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Breaking the fourth wall

Wayne’s World breaks the fourth wall, then kicks the pieces around so that it can’t be rebuilt. Photo credit: Paramount Pictures

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Hey! You! You're reading Three Easy Pieces, where I break down a pop culture trope from its birth to how it looks today. This month, you'll be boning up on breaking the fourth wall; what started as a theatrical term has come to be defined, in film, as tearing down the invisible barrier that separates the art from the audience. The most famous early example comes from The Great Train Robbery, which ends with a man firing a gun straight at the camera. These examples of breaking the fourth wall may not be as violent, but they all boldly call attention to the artifice of film, and invite us onlookers in for a closer perspective.

BIRTH: Blazing Saddles
Honorable mention: Annie HallMonty Python and The Holy GrailThe Holy Mountain

Because we're trained to watch movies in a certain way -- we make an unspoken agreement with every film we watch about our respective roles in the process -- breaking the fourth wall has the innate feeling of violation. Perhaps this is why breaking the fourth wall is frequently seen in comedies; the audience is able to be taken out of the reality of the film, without the viewing experience being tainted. For this first selection, I could've picked just about any Mel Brooks movie, seeing as the man never had much interest in maintaining in-film reality, but Blazing Saddles does it best. Apologies to the Spaceballs fanatics.

Blazing Saddles reaches its climax when our Wild West cast busts through the wall of another soundstage on a studio lot, interrupting the filming of some sort of Busby Berkeley musical. While this scene puts a fine point on the movie acknowledging that it's a movie, those seeds had been planted all along the way in goofy throwaway gags. Brooks closes things out by having stars Cleavon Little and Gene Wilder go to the Mann's Chinese Theatre and watch the happy ending of their own anarchic film.

DEVELOPMENT: Wayne's World
Honorable mention: Ferris Bueller's Day OffGremlins 2: The New BatchThe NeverEnding Story

Speaking of fourth-wall-breaking as a risk for removing the audience's investment in a movie, Wayne's World is here to show that you can still keep hold of a movie's emotional core, while also frequently, ingeniously obliterating any notion of reality. Within the first minutes, Mike Myers is speaking directly to the camera, and from then on it's a free-for-all. Soon, Dana Carvey is narrating to us, Ed O'Neill's minor character hijacks the camera for a monologue, and the movie ends with every character having their moment to talk to the viewer about what they learned.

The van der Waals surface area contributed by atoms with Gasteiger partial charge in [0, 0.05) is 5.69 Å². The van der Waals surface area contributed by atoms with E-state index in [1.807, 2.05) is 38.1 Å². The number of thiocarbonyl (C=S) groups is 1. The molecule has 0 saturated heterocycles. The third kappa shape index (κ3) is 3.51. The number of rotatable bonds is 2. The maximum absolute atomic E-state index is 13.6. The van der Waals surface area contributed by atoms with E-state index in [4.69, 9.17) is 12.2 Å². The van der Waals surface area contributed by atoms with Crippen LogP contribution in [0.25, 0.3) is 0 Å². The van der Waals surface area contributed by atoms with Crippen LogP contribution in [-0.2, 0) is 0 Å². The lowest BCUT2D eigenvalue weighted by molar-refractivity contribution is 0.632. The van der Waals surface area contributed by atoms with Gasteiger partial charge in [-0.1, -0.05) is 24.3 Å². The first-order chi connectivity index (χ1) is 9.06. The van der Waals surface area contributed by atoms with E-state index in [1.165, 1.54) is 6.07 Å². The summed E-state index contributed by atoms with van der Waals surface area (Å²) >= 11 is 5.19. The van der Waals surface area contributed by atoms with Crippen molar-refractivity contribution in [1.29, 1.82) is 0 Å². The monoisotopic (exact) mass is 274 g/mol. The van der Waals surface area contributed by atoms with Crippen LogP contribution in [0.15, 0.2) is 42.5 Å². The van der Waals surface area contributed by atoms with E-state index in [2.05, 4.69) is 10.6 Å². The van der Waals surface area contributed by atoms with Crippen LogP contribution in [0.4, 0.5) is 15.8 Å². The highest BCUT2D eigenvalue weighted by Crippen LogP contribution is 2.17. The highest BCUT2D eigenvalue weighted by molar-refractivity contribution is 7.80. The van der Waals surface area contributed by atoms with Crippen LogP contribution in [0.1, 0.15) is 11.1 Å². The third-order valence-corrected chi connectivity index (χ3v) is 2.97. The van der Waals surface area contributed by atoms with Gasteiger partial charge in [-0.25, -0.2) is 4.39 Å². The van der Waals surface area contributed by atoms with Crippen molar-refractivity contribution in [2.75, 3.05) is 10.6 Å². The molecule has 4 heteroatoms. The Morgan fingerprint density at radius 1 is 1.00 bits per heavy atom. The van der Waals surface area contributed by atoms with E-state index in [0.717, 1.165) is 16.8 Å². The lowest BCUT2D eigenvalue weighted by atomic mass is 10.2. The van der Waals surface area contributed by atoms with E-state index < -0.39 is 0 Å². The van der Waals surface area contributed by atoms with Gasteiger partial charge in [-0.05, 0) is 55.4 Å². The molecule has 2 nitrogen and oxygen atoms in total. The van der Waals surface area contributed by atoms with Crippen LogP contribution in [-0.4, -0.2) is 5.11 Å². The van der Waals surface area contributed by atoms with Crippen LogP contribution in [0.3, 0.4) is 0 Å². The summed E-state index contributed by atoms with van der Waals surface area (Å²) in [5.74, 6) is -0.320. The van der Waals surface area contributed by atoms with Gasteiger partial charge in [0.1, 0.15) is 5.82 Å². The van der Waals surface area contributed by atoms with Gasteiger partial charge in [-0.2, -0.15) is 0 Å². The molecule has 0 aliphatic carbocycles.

This is not even to mention moments like a chyron announcing a scene as an "Oscar clip," jokes about subtitles, Chris Farley getting called out for providing stilted exposition about a crucial plot point, three separate endings, and a scene spoofing the desperation of product placement. After getting too angry in one scene, Myers has to actually chase the camera down to convince it to stay around. And, with all of this, Wayne's World still works as an (admittedly light) examination of friendship, love, and the risks of selling out.

TODAY: Deadpool
Honorable mention: Funny GamesHigh FidelityFight ClubI, Tonya

For those interested in seeing how the method of breaking the fourth wall can be used in more serious contexts, I'd hesitantly advise you to check out Funny Games -- a brutal home invasion thriller that casts the viewer as an accomplice in the crime, with the reprehensible criminals frequently making Bugs Bunny-esque asides to the camera as they do unspeakable things.

In terms of pure metric tonnage, though, nothing in recent memory approaches Deadpool's fourth-wall-breaking mania. A superhero movie starring a character who is literally aware that he exists in a movie, Deadpool nearly collapses under the weight of its self-awareness. Because its studio had low expectations for a relatively cheap, hard-R Marvel movie, Deadpool is able to deliver withering, ultra-specific commentary about the state of superhero movies in general, and Marvel properties in particular. Add on top of that the desire to subvert expectations of established cinematic formulas, and Deadpool lands itself a spot as one of the more unique fourth-wall-breaking machines of all time.

Three Easy Pieces will return, next month, with: Supergroups. 

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